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Meteorologists expecting an ‘average’ tropical storm season

Meteorologists from aroung the Southwest Pacific are predicting a ‘near average’ cyclone season for the coming 6 months.

According to weather experts from around the region, 8 to 12 named Tropical Cyclones are expected for the coming season – though some countries are said to be more at risk than others.

On average, New Zealand experiences at least one ex-tropical cyclone passing within 550km of the country every year. 

For the coming cyclone season, the risk for New Zealand is slightly higher than normal. 

If an ex-tropical cyclone comes close to the country, the current background climate conditions suggest it has a higher probability of passing east rather than west of Auckland city.

Storm activity for Vanuatu and New Caledonia is anticipated to be below normal for this season, while elevated activity is expected for Samoa, Tuvalu, Tokelau, Niue, and the Southern Cook Islands.

There is also an outlook of normal or above normal activity for countries situated close to the International Date Line (such as Wallis et Futuna and Tonga).

The forecast, in part by New Zealand’s NIWA, does have some good news, with overall reduced activity picked for the first three months of the season, between November this year and January 2015.

The current outlook for islands like New Caledonia, Vanuatu, Fiji and Tonga suggests that two or more cyclones may affect these countriess, despite only small differences from normal at this stage of the season.

More worryingly, the outlook suggests that at least one or more severe TCs (Category 3 or higher2) could occur anywhere across the Southwest Pacific during the season.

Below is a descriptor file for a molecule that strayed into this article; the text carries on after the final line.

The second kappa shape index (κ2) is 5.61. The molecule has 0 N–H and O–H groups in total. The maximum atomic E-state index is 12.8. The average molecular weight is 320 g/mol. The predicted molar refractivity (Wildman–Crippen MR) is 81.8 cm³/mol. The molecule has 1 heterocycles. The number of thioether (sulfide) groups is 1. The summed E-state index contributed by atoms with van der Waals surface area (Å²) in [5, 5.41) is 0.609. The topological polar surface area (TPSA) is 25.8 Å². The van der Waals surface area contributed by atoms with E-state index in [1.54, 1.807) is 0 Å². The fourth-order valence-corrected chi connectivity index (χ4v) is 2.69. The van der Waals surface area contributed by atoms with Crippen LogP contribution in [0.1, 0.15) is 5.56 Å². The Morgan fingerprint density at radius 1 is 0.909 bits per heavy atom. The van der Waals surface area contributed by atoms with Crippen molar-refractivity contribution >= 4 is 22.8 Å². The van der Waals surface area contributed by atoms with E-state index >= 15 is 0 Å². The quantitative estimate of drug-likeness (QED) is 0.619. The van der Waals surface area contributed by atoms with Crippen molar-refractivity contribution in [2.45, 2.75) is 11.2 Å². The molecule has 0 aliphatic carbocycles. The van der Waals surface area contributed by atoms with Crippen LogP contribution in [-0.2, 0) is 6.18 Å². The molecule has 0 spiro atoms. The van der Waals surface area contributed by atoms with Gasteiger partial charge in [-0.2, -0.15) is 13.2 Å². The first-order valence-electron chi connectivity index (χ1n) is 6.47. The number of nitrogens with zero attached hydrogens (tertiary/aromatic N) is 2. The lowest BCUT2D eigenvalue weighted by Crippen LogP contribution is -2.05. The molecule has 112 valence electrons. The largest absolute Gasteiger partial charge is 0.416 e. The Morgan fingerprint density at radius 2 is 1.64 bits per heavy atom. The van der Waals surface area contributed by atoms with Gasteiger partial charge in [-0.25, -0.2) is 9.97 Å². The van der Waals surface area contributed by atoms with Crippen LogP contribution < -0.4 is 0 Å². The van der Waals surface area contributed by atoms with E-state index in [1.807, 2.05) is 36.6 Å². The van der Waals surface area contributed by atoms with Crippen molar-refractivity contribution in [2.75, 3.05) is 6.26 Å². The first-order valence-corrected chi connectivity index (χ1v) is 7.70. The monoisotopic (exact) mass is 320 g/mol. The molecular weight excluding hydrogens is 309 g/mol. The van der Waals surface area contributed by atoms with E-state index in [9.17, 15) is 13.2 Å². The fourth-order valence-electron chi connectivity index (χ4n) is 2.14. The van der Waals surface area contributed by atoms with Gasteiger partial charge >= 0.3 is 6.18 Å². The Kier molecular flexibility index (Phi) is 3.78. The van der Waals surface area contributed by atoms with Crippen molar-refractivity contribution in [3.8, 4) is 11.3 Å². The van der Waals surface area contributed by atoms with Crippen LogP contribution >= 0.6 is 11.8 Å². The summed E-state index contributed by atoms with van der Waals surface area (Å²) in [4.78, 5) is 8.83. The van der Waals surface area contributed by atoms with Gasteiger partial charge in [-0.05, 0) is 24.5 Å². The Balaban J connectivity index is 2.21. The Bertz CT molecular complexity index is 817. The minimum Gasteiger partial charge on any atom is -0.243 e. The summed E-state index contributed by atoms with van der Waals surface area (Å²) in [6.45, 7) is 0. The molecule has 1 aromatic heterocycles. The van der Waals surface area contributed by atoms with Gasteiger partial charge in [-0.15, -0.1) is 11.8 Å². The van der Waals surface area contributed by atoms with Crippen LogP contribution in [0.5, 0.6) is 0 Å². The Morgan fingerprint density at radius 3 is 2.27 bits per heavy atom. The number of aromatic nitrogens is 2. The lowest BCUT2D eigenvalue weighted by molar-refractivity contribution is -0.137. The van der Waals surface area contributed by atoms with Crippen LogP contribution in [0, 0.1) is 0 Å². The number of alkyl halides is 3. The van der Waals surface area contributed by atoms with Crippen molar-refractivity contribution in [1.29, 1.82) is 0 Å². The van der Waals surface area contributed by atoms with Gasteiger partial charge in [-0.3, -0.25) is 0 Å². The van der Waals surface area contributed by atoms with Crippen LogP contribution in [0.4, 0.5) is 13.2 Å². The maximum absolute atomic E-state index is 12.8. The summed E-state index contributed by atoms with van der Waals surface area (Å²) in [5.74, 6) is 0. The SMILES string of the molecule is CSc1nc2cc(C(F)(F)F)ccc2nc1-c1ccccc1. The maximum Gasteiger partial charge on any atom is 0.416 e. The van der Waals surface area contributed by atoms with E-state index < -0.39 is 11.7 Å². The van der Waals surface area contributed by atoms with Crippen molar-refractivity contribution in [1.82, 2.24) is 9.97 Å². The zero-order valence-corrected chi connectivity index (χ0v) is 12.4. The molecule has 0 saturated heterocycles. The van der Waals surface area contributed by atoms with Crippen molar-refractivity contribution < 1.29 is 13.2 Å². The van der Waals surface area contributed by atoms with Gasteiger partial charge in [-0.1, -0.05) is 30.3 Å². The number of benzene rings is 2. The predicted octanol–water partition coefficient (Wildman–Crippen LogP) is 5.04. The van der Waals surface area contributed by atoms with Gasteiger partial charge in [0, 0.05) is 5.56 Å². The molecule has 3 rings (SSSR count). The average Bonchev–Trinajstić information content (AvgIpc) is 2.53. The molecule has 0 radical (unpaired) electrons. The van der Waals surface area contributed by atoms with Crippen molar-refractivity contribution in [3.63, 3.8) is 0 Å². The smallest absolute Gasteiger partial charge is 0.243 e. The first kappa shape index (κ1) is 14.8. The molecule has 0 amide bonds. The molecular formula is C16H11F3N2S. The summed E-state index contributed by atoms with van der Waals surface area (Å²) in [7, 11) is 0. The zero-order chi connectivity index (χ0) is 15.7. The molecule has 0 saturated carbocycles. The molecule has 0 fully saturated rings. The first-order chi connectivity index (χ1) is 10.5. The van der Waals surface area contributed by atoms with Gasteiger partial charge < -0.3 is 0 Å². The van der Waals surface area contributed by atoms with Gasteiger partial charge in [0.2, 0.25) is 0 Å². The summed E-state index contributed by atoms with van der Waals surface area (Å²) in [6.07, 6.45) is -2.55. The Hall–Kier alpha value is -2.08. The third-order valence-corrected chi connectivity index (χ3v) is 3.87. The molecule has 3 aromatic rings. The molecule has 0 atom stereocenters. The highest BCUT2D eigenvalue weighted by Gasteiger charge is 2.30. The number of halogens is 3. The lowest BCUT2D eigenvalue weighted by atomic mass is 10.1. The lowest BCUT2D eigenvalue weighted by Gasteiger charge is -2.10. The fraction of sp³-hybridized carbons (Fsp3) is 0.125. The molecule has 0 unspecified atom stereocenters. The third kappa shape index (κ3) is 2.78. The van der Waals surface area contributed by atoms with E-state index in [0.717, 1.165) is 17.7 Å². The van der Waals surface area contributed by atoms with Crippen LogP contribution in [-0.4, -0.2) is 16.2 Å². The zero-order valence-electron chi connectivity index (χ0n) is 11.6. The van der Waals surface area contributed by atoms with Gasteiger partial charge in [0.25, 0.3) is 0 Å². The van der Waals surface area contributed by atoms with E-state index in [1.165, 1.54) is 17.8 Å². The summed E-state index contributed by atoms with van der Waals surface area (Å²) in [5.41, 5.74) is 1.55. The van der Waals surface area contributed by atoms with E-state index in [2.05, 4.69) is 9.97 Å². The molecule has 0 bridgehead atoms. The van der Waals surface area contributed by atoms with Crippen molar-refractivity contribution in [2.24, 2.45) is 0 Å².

Tough to call head weather analyst Philip Duncan says while long range cyclone reports are important, it’s also important to remember New Zealand is a very narrow country, broken into two main islands in the roaring 40s.

“Every cyclone season is unique and no forecaster can accurately predict where and when a cyclone might hit.

“New Zealand’s weather doesn’t always match the international norm, but the cyclone season runs from November until the end of April and most years New Zealand is impacted by at least one or two in some shape or form.†

Mr Duncan says often cyclones miss New Zealand’s land mass, but offshore can churn up very dangerous seas.

“We’ve had people swept out to sea in New Zealand on a beautiful sunny day because a cyclone is well out a sea – takes that very seriously and we will step up our coverage over the cyclone season to help New Zealanders be better informed of the coastal dangers.”, which has always had a strong focus on South Pacific Cyclones, will once again this cyclone season bring New Zealanders early warnings via the internationally recognised Joint Typhoon Warning Centre and through new exciting video content coming to in the near future.



Guest on 15/10/2014 7:55pm

Is it correct to assume that the more eastward preference for potential cyclone development is taking into account the possibility of a summer El Nino developing?


WW Forecast Team on 17/10/2014 6:44am

Check out this great article from NOAA about how the El Niño ocillation affects tropical cyclone activity – it seems as though the cut off is the mid Tasman Ocean…

Thanks for your question!


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